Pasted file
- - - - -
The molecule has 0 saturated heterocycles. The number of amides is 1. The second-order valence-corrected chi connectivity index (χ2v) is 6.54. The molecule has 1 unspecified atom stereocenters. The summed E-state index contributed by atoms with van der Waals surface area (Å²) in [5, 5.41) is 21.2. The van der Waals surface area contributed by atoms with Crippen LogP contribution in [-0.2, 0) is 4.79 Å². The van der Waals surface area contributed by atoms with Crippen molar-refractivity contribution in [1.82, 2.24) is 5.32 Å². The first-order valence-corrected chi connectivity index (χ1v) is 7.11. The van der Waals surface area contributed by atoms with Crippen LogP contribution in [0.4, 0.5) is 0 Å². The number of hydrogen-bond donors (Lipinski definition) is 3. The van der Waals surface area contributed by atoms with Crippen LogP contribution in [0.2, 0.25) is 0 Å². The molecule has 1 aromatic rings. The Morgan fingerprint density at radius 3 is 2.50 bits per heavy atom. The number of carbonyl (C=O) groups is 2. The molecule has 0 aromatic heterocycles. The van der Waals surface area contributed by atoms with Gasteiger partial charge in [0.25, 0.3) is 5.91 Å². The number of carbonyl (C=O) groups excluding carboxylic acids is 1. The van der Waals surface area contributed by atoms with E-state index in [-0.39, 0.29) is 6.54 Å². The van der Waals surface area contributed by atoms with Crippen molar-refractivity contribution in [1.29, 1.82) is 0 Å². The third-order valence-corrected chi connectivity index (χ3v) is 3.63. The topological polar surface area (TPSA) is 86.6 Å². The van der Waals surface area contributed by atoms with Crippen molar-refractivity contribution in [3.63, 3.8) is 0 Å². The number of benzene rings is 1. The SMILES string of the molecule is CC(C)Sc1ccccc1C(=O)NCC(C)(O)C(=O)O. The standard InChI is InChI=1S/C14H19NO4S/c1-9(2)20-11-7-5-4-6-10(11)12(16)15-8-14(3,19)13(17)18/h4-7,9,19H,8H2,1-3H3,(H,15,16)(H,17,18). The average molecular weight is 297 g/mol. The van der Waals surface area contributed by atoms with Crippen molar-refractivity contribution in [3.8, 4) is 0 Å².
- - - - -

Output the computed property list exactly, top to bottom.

The molecule has 0 saturated heterocycles. The number of amides is 1. The second-order valence-corrected chi connectivity index (χ2v) is 6.54. The molecule has 1 unspecified atom stereocenters. The summed E-state index contributed by atoms with van der Waals surface area (Å²) in [5, 5.41) is 21.2. The van der Waals surface area contributed by atoms with Crippen LogP contribution in [-0.2, 0) is 4.79 Å². The van der Waals surface area contributed by atoms with Crippen molar-refractivity contribution in [1.82, 2.24) is 5.32 Å². The first-order valence-corrected chi connectivity index (χ1v) is 7.11. The van der Waals surface area contributed by atoms with Crippen LogP contribution in [0.4, 0.5) is 0 Å². The number of hydrogen-bond donors (Lipinski definition) is 3. The van der Waals surface area contributed by atoms with Crippen LogP contribution in [0.2, 0.25) is 0 Å². The molecule has 1 aromatic rings. The Morgan fingerprint density at radius 3 is 2.50 bits per heavy atom. The number of carbonyl (C=O) groups is 2. The molecule has 0 aromatic heterocycles. The van der Waals surface area contributed by atoms with Gasteiger partial charge in [0.25, 0.3) is 5.91 Å². The number of carbonyl (C=O) groups excluding carboxylic acids is 1. The van der Waals surface area contributed by atoms with E-state index in [-0.39, 0.29) is 6.54 Å². The van der Waals surface area contributed by atoms with Crippen molar-refractivity contribution in [1.29, 1.82) is 0 Å². The third-order valence-corrected chi connectivity index (χ3v) is 3.63. The topological polar surface area (TPSA) is 86.6 Å². The van der Waals surface area contributed by atoms with Crippen molar-refractivity contribution in [3.63, 3.8) is 0 Å². The number of benzene rings is 1. The SMILES string of the molecule is CC(C)Sc1ccccc1C(=O)NCC(C)(O)C(=O)O. The standard InChI is InChI=1S/C14H19NO4S/c1-9(2)20-11-7-5-4-6-10(11)12(16)15-8-14(3,19)13(17)18/h4-7,9,19H,8H2,1-3H3,(H,15,16)(H,17,18). The average molecular weight is 297 g/mol. The van der Waals surface area contributed by atoms with Crippen molar-refractivity contribution in [3.8, 4) is 0 Å².